Proprioception What’s That??

Tips Print

Weight and pressure can help when the body feels lost in space.

Proprioception is the ability to know where your body is in space. Lift your arm up. Now close your eyes. Do you still know where your arm is? Then you have good proprioception.

For some it’s natural, knowing where to place your foot when you walk without looking, or where your bottom is when you’re sitting on a chair. Yet for others it’s quite challenging.

Does your child seem unaware of how they sit? Clumsy when they walk? Sometimes kids with proprioceptive challenges respond well to weight, pressure and exercise. The added resistance provides better feedback to the brain, making them more aware of their limbs.

  • Try a wrist weight or hand weight when writing
  • Use a foot fidget when sitting, or an ankle weight when walking.
  • Use a cushion or ball chair to give feedback when sitting.

A few great tools and awareness can make all the difference and prevent injuries.

 Try these Fun Tools:

Quiet Fidget for FeetOriginal FootFidget FootRest

Chair Balls

Modern Chair Ball

Wiggle Cushion

Adjustable Ankle and Wrist Weight Set

Ilana M. Danneman, PT: Ilana is the current Director of Education, Innovation and Product Selection at Fun and Function. She can be reached at

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A(attention) to ZZZ (sleep) Tips

We want to help your children thrive! Grab a tip or inspiration from our pediatric therapists who are moms too!

Have a challenge that you’re wrestling with? Reach out to us for support. Contact Ilana Danneman PT, and Creative Director at Fun and Functionat

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Tips Print

We need to attend at school, at home, while eating, reading, listening and moving.

Perhaps the most valuable gift you can give your children is your attention. Probably the most useful tool they can acquire is the ability to attend. Some tips for encouraging attention:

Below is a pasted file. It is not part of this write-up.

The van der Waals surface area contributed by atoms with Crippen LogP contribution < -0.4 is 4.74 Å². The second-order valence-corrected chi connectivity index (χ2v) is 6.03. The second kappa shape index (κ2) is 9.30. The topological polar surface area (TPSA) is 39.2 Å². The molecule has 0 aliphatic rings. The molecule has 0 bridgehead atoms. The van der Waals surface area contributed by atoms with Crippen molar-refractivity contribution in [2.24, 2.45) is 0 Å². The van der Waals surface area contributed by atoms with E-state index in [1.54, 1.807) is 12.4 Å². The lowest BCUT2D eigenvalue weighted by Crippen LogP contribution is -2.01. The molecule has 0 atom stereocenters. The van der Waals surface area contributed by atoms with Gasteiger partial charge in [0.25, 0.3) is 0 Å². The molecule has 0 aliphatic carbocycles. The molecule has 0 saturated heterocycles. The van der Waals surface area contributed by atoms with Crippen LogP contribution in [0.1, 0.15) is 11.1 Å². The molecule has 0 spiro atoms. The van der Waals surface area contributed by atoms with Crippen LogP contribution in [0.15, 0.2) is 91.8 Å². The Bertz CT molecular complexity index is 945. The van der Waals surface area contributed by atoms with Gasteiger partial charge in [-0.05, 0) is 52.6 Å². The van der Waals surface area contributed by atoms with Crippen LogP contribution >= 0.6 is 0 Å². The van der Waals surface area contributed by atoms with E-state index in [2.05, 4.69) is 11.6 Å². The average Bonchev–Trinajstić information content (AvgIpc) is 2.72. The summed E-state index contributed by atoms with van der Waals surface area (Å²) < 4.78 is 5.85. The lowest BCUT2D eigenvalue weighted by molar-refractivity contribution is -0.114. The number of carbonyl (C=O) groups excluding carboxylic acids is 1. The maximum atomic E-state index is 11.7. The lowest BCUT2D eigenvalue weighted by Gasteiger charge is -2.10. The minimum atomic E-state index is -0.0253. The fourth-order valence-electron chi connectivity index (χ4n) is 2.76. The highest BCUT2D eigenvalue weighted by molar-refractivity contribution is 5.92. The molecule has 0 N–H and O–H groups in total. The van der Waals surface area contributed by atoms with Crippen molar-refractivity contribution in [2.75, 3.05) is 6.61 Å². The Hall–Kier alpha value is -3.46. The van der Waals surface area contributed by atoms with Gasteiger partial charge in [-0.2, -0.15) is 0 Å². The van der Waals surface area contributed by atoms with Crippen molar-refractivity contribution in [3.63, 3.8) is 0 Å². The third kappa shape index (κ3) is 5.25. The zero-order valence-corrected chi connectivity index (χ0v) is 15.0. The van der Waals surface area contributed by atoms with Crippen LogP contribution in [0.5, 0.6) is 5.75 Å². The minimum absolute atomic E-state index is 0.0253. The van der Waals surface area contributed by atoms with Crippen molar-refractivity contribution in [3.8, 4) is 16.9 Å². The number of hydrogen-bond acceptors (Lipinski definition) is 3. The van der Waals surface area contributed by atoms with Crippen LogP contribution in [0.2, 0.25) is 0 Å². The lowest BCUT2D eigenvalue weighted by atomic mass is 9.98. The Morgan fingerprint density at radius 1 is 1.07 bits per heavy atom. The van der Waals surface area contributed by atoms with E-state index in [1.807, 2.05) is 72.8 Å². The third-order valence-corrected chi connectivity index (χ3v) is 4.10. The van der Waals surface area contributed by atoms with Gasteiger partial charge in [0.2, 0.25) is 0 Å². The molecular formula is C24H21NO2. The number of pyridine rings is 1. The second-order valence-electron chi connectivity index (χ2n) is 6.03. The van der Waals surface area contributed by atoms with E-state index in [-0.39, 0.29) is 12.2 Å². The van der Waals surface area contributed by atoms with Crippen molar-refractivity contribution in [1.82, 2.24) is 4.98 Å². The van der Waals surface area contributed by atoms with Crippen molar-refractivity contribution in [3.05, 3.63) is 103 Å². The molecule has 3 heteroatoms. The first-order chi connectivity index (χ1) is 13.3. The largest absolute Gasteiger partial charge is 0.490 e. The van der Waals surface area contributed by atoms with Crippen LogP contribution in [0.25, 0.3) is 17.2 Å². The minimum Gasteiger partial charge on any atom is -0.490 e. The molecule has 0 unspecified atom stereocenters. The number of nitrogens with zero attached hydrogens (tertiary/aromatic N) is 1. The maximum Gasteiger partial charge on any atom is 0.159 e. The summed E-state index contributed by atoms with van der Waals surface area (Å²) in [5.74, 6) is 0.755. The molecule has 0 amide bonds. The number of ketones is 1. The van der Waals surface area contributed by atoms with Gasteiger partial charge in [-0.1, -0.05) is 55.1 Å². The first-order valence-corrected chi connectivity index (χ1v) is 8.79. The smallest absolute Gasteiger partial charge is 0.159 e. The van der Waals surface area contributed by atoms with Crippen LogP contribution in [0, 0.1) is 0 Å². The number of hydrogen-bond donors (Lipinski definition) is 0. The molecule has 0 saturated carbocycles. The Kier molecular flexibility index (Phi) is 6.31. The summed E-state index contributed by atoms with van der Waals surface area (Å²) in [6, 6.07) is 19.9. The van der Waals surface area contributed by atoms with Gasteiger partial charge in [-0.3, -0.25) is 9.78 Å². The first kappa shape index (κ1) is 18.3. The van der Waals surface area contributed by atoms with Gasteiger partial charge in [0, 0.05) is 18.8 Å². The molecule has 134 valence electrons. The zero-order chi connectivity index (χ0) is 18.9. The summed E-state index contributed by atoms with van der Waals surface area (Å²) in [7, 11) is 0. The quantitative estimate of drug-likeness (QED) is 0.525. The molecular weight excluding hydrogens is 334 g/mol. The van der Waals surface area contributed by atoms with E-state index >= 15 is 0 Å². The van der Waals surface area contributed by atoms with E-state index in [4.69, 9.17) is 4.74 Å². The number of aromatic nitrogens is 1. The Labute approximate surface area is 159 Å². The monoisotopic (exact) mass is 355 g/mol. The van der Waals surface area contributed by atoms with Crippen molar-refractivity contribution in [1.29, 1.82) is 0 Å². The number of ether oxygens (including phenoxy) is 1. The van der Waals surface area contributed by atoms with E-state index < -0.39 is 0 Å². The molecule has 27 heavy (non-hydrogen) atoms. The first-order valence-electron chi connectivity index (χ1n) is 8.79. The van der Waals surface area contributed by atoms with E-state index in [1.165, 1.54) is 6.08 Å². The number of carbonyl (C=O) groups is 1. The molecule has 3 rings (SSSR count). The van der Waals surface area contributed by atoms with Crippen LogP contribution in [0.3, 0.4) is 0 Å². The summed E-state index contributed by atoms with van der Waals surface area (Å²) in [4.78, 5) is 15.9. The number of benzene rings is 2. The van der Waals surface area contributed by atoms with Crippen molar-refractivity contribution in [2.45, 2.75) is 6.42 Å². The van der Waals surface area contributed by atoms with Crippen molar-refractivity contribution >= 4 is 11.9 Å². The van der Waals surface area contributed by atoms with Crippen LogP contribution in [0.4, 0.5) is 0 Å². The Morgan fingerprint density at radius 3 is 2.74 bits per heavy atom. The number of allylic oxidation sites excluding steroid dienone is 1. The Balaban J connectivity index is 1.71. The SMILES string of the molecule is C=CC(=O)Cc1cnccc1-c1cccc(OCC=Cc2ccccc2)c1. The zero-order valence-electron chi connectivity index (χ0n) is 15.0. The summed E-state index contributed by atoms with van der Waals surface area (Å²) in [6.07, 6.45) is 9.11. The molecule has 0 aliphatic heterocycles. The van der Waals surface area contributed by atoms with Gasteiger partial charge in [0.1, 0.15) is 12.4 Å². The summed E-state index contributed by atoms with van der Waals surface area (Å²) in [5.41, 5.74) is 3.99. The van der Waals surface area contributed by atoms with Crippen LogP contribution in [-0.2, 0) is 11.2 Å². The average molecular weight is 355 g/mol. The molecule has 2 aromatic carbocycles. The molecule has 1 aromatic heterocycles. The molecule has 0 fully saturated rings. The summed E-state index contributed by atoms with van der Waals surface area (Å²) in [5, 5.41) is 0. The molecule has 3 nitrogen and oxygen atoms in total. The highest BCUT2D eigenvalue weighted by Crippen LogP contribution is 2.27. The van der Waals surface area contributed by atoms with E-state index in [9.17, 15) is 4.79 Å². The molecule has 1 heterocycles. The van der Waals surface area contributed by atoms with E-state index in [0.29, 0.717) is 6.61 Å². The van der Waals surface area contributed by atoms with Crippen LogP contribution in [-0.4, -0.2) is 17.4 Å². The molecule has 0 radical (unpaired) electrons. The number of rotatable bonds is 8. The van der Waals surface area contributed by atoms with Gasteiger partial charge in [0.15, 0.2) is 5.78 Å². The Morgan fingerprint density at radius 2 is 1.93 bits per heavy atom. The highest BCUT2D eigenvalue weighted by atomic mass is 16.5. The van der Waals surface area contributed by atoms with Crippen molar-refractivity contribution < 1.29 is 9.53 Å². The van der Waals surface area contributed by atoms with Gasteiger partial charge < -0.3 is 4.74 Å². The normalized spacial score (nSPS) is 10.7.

• Practice whole body listening. Remind children to use their eyes, ears and bodies to listen.
  • Stop before eating. Discuss where the food came from, how it got to the table and say thank you! Teach children good table manners and to be attentive when passing or requesting food.
  • Discuss being attentive while riding a bike, getting in and out of the car, crossing a street, etc. Each activity requires attention to how we use our bodies safely.
  • To improve attention in school, get a wiggle cushion, chewy or fidget to keep the body alert and focused.
  • Use ear muffs to filter noise while reading.
  • Use a study carrel for homework or taking a test.
  • Use images to help children stay focused while doing a writing assignment or following directions.
  • Encourage children to create images in their heads while reading, then draw a picture of what they read.
  • Remind children of your expectations, especially when entering a quiet zone. Limit their sitting time at the beginning, and slowly increase over time. Praise them for their attentive behavior.
  • Learn an instrument. Practice daily for a few minutes and increase the practice time slowly.
  • Remember attention is a learned skill. It requires practice.

Ilana M. Danneman, PT, is the Director of Education, Innovation and Product Selection at Fun and Function. Reach out to her with your questions at

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